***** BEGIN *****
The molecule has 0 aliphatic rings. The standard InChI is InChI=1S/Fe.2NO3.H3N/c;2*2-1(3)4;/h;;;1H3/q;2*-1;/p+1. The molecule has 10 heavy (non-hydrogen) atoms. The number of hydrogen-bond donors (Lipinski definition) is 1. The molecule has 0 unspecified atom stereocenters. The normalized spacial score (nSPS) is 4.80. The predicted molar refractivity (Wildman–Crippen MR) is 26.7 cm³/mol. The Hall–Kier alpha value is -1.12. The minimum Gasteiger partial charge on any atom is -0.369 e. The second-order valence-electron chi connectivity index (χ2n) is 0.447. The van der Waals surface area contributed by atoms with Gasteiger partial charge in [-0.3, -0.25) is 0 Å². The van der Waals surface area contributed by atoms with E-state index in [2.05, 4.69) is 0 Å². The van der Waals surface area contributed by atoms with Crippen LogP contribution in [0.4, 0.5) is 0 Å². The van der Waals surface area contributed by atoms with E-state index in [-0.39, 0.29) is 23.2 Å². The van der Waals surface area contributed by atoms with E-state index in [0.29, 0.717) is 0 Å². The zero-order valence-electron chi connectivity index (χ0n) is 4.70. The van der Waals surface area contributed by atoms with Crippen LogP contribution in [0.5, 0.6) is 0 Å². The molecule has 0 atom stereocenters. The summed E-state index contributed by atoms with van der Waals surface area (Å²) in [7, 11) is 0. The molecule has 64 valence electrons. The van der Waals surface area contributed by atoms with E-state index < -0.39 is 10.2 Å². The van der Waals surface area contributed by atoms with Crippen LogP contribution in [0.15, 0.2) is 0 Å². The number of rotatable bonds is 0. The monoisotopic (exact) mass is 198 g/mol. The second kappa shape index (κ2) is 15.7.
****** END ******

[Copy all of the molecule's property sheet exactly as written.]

The molecule has 0 aliphatic rings. The standard InChI is InChI=1S/Fe.2NO3.H3N/c;2*2-1(3)4;/h;;;1H3/q;2*-1;/p+1. The molecule has 10 heavy (non-hydrogen) atoms. The number of hydrogen-bond donors (Lipinski definition) is 1. The molecule has 0 unspecified atom stereocenters. The normalized spacial score (nSPS) is 4.80. The predicted molar refractivity (Wildman–Crippen MR) is 26.7 cm³/mol. The Hall–Kier alpha value is -1.12. The minimum Gasteiger partial charge on any atom is -0.369 e. The second-order valence-electron chi connectivity index (χ2n) is 0.447. The van der Waals surface area contributed by atoms with Gasteiger partial charge in [-0.3, -0.25) is 0 Å². The van der Waals surface area contributed by atoms with E-state index in [2.05, 4.69) is 0 Å². The van der Waals surface area contributed by atoms with Crippen LogP contribution in [0.4, 0.5) is 0 Å². The van der Waals surface area contributed by atoms with E-state index in [-0.39, 0.29) is 23.2 Å². The van der Waals surface area contributed by atoms with E-state index in [0.29, 0.717) is 0 Å². The zero-order valence-electron chi connectivity index (χ0n) is 4.70. The van der Waals surface area contributed by atoms with Crippen LogP contribution in [0.5, 0.6) is 0 Å². The molecule has 0 atom stereocenters. The summed E-state index contributed by atoms with van der Waals surface area (Å²) in [7, 11) is 0. The molecule has 64 valence electrons. The van der Waals surface area contributed by atoms with E-state index < -0.39 is 10.2 Å². The van der Waals surface area contributed by atoms with Crippen LogP contribution in [0.15, 0.2) is 0 Å². The number of rotatable bonds is 0. The monoisotopic (exact) mass is 198 g/mol. The second kappa shape index (κ2) is 15.7.